Halloween Marathon: 2018

I’m doing this because I haven’t seen them all and have a lot of work to do and need something to watch. It’s been about 20 odd years since I watched this original, so let’s delve back in…

Retcon Alert!: Ignore everything from Halloween 2 (the first Halloween 2) onwards, everything is retconned away. This is a direct sequel to the original movie and only references the rest of the series in the form of Easter Eggs. Just to be clear, that means Laurie and Michael or not siblings.

Movie: Halloween

Released: 2018

Director: David Gordon Green

Cast: Jamie Lee Curtis, Judy Greer, Will Patton, Andi Matichak, James Jude Courtney, Haluk Bilginer, Rhian Rees, Jefferson Hall

Plot: 40 years after his murder spree, Michael Myers escapes from custody and returns to Haddonfield. Laurie Strode has been deeply traumatised by her past experiences, and spent the past decades training herself to kill Michael if the opportunity arises.

Review: It’s the opening scene that sets the tone for the movie to follow. The pair of podcasters seeking to visit Michael Myers (Courtney) in captivity is a haunting and unsettling experience, and I’m glad they resisted the urge to include a jump scare to cap off the prologue. At first it seems odd that these two clowns would be allowed access to Myers, let alone taunt him with his mask, but when Dr. Ranbir’s motivations become clear later in the movie it makes sense. Either way, this is the catalyst that leads to Myers’ escaping and continuing his rampage.

Like the original film, we get a good amount of time dedicated to setting up and getting to know our characters. One of our new characters to focus in on is Allyson (Matichak), Laurie’s granddaughter. Despite Allyson’s efforts to mend bridges her mother (Greer) has cut Laurie out of their lives after a childhood of survival training. Laurie is a mental mess, living in fear, heavily armed and often drunk. Halloween night rolls around with Michael on the loose, Laurie on the prowl for the killer alongside Deputy Hawkins (Patton) and Allyson dealing with teenage drama. As the body count increases the more Laurie and her family are at risk.

Making this a direct sequel to the original movie doesn’t make much sense at first, but they’ve clearly put a lot of thought into making this work. By stripping away of the nonsense of abusive families, cults and reality TV shows they’ve left us with the terrifying version of ‘The Shape’. It feels more like a direct sequel than anything released after the original sequel, and there’s nothing to be gained from keeping up the continuity. The decaying pumpkin in the opening titles is a great way to rewind the franchise back to this foundation. This is now the third iteration of Laurie Strode following the events of the original film, having been killed in an accident off-screen, being a secret principal. Grizzled survivor Laurie is easily the best version of the character. She’s also complex and damaged enough not to be a generic badass reboot of the character.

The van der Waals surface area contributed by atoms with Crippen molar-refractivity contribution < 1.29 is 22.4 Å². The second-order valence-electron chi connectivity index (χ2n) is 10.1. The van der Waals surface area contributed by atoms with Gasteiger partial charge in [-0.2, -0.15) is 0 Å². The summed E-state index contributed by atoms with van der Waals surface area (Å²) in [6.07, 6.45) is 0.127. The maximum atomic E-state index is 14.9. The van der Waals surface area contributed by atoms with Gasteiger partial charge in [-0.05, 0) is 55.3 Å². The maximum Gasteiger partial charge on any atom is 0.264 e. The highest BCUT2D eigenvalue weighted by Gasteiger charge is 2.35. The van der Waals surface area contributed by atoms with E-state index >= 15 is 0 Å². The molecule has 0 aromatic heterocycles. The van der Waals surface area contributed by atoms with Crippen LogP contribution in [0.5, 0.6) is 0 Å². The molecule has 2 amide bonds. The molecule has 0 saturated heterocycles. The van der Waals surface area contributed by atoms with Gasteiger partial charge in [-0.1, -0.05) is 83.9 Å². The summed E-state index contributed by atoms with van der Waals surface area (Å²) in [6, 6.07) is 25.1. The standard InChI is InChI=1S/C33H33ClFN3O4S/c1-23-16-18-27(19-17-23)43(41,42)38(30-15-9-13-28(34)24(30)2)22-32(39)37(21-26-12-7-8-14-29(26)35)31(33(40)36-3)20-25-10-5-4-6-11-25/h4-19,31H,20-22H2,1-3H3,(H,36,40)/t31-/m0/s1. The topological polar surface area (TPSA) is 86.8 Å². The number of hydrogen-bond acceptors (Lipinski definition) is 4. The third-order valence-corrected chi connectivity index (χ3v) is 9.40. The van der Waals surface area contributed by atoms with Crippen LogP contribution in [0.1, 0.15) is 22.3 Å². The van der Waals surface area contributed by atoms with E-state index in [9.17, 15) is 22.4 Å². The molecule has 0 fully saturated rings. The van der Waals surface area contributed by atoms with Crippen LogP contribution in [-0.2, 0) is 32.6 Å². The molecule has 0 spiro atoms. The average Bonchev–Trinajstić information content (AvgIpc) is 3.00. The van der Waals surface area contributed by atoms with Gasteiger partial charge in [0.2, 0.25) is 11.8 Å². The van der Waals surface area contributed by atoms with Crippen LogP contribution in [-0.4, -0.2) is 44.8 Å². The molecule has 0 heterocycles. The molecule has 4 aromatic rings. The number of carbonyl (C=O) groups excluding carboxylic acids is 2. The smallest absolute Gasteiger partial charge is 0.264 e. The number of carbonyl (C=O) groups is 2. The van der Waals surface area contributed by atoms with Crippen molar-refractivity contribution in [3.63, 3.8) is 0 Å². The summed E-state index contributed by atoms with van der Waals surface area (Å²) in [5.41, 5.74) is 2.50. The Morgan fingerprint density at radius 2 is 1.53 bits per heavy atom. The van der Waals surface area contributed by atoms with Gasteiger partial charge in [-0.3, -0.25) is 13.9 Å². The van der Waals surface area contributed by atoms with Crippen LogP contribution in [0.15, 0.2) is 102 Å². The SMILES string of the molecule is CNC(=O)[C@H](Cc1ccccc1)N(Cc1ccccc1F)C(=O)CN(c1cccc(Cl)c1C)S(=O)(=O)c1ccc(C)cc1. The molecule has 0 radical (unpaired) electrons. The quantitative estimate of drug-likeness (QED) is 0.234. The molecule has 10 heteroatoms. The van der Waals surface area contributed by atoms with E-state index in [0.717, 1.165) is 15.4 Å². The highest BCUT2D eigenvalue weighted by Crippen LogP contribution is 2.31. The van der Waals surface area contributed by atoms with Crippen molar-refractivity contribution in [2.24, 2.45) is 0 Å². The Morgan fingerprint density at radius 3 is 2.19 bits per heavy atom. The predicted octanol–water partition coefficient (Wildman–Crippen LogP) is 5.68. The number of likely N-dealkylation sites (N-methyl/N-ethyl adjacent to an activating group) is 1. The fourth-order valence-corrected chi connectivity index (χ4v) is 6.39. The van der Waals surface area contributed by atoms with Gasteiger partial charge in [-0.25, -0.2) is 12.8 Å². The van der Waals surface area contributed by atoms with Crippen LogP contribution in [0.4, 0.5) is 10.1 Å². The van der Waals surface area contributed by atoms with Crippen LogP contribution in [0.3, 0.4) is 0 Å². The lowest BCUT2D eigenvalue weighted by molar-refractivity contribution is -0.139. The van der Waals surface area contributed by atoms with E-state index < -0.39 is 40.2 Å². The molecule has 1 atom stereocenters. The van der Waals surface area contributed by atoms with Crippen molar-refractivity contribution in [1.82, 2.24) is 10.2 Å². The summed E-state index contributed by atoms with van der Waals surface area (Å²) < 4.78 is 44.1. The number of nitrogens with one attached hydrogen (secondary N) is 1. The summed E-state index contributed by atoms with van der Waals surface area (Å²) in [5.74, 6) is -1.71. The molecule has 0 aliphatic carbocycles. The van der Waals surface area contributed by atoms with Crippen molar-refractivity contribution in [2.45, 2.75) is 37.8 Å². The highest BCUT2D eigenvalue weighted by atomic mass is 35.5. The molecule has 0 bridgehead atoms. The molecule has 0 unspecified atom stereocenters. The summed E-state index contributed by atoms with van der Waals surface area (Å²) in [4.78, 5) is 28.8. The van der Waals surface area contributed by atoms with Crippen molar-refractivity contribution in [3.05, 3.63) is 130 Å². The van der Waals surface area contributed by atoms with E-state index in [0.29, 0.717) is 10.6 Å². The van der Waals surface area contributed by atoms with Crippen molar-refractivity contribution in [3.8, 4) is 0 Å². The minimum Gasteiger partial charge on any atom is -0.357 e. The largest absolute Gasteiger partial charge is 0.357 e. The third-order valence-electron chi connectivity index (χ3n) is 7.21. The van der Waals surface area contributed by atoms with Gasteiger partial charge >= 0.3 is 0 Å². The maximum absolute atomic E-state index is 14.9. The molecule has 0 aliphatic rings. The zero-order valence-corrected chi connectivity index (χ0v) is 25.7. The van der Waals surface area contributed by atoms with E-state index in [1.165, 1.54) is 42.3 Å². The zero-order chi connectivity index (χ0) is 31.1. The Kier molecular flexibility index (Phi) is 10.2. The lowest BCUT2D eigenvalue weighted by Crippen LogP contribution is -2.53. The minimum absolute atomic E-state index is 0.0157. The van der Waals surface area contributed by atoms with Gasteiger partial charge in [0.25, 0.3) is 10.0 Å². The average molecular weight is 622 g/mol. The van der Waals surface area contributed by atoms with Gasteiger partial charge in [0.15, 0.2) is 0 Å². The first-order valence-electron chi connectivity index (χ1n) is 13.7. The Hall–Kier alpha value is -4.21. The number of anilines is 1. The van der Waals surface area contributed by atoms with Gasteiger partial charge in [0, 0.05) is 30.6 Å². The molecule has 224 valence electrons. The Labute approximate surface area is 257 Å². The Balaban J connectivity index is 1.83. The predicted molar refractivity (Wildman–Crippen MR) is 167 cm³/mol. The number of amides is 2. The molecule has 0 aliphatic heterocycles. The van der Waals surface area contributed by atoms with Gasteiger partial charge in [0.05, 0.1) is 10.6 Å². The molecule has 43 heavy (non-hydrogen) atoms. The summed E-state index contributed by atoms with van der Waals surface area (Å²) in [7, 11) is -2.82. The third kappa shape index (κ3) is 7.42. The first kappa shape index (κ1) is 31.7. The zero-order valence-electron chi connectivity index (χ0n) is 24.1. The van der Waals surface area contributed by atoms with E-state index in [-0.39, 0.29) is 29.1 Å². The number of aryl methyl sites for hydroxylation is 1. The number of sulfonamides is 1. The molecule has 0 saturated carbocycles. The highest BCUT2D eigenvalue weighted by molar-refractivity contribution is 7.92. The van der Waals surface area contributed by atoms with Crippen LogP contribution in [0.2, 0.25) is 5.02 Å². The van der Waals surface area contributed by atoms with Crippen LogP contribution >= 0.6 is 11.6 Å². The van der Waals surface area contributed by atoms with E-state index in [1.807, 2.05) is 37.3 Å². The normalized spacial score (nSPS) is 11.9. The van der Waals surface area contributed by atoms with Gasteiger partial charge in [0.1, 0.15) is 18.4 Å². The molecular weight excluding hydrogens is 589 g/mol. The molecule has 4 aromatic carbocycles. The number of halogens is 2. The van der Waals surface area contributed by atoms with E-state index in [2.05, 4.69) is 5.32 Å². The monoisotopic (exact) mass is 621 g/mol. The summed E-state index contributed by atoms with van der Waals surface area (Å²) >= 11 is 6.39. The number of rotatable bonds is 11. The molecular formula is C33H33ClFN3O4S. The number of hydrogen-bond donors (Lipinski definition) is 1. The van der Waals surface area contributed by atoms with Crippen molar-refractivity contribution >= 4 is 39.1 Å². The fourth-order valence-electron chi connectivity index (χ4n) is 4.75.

Although Michael is a much older man during the events of these movies he’s no less intimidating. He’s a huge and imposing figure and remains as relentless a killer as he was during the first film. Will this violent new instalment he sits as one of the most intimidating versions of this character. This is emphasised by the sombre tone with which surviving characters talk about previous events, putting a focus on the trauma they experienced the long term effect it had on their families. It does sometimes ties itself too heavily to rewriting the continuity when they have to pause to explain away the sibling connection.

This is an example of a strong genre film. It doesn’t seek to subvert or reinvent the tropes of the slasher movie, instead of sets out to do them to as good as possible. It’s suspenseful instead of startling, it’s cold instead of self-referential and it’s horrifying instead of making quips. It’s refreshing to get a slasher movie that sets out to deliver something disturbing with sympathetic characters we don’t want to see get killed off. It’s especially refreshing after the horrible remakes and dumb sequels. Looking forward to Halloween Kills!

Rating: EIGHT out of TEN